Jones, Siân, Wei-dong Chen, Giovanni Parmigiani, Frank Diehl, Niko Beerenwinkel, Tibor Antal, Arne Traulsen, et al. 2008. Comparative lesion sequencing provides insights into tumor evolution. Proceedings of the National Academy of Sciences 105(11): 4283-4288.
We show that the times separating the birth of benign, invasive, and metastatic tumor cells can be determined by analysis of the mutations they have in common. When combined with prior clinical observations, these analyses suggest the following general conclusions about colorectal tumorigenesis: (i) It takes ≈17 years for a large benign tumor to evolve into an advanced cancer but <2 years for cells within that cancer to acquire the ability to metastasize; (ii) it requires few, if any, selective events to transform a highly invasive cancer cell into one with the capacity to metastasize; (iii) the process of cell culture ex vivo does not introduce new clonal mutations into colorectal tumor cell populations; and (iv) the rates at which point mutations develop in advanced cancers are similar to those of normal cells. These results have important implications for understanding human tumor pathogenesis, particularly those associated with metastasis.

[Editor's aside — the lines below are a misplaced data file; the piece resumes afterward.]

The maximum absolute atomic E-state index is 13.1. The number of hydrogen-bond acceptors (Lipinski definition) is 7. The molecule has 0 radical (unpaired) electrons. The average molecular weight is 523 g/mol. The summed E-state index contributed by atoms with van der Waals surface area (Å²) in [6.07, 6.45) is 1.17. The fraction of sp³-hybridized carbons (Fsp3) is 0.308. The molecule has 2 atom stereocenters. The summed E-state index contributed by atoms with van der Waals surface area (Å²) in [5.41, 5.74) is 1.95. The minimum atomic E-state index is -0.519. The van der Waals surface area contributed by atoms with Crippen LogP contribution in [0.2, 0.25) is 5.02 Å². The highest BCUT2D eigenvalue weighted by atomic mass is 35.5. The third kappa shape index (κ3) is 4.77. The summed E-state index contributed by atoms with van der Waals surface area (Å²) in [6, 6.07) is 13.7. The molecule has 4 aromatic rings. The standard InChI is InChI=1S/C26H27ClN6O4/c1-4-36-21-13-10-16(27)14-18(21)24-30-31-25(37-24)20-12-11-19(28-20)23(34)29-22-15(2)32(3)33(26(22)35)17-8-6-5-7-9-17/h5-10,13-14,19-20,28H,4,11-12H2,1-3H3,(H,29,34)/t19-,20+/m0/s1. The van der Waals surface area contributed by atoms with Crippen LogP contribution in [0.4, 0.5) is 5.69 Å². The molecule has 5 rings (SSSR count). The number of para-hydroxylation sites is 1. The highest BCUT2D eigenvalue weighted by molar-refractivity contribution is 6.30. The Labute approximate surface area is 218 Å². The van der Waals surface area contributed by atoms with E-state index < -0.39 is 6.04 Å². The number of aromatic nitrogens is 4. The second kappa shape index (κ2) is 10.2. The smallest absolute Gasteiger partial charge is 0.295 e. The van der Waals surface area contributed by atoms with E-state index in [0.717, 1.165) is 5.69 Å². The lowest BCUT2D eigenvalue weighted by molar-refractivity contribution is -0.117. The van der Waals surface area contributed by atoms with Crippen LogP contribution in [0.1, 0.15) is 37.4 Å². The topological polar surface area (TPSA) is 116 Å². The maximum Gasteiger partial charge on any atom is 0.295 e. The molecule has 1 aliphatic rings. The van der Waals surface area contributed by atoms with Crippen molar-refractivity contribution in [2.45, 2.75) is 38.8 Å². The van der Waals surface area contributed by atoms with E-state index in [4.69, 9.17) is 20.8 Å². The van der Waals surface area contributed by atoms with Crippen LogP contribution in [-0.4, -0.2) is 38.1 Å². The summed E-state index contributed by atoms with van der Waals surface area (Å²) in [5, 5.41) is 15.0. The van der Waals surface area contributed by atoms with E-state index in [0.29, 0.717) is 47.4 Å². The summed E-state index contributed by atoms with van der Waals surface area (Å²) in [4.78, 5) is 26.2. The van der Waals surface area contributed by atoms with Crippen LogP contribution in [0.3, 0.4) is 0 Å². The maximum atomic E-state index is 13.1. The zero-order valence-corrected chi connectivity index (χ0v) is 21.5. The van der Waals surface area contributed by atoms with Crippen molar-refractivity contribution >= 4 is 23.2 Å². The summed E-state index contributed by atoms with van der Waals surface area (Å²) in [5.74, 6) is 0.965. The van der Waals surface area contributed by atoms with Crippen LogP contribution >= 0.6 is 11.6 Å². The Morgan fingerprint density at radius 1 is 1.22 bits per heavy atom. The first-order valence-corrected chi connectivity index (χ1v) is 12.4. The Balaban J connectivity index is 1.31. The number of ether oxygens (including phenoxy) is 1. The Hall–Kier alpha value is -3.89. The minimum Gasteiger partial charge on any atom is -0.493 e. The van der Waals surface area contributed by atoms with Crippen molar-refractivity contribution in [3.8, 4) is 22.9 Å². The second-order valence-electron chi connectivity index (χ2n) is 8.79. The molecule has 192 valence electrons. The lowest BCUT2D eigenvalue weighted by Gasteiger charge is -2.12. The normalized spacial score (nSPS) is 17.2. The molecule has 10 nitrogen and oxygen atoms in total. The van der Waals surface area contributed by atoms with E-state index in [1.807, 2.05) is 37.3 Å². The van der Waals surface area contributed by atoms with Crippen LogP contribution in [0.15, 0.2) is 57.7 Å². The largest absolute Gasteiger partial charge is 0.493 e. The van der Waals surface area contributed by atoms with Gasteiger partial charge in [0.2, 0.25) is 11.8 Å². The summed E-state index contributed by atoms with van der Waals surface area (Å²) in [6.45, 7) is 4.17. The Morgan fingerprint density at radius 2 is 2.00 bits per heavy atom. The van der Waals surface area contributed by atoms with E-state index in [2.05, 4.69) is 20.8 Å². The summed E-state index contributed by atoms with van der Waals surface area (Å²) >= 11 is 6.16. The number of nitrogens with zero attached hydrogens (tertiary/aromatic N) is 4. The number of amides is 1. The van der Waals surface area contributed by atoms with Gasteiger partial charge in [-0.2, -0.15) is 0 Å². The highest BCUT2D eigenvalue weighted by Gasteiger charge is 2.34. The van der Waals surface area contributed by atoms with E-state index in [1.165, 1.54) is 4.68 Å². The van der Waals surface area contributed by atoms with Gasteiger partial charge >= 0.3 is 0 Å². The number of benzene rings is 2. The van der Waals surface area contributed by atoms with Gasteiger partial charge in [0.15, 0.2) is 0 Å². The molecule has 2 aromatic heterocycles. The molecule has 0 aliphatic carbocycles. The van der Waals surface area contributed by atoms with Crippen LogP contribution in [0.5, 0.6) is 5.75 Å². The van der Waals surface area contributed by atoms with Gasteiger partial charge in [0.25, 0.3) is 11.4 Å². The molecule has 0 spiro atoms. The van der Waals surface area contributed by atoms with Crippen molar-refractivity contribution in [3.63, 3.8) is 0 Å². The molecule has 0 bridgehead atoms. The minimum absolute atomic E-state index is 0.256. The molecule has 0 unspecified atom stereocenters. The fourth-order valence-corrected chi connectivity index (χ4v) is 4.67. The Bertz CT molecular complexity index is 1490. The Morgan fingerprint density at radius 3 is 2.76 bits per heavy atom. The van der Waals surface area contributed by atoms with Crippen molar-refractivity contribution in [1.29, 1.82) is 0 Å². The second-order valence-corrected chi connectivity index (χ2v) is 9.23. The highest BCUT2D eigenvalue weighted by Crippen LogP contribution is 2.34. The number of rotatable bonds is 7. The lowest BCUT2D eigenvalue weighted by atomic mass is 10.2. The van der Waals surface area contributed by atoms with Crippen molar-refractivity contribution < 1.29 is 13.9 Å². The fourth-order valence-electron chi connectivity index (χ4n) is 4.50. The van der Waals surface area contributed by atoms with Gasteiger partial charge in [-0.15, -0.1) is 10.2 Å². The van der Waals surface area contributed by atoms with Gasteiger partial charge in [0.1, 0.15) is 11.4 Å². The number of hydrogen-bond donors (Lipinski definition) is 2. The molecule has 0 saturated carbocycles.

FLAG2. Published version cannot be posted, and the article was likely completed in Q4 of 2007 prior to the passage of the OAP. But, if we had a manuscript, we could post LAA. In QSDB. http://www.sherpa.ac.uk/romeo/issn/1091-6490/; manuscript received from assistant (Soma Roy)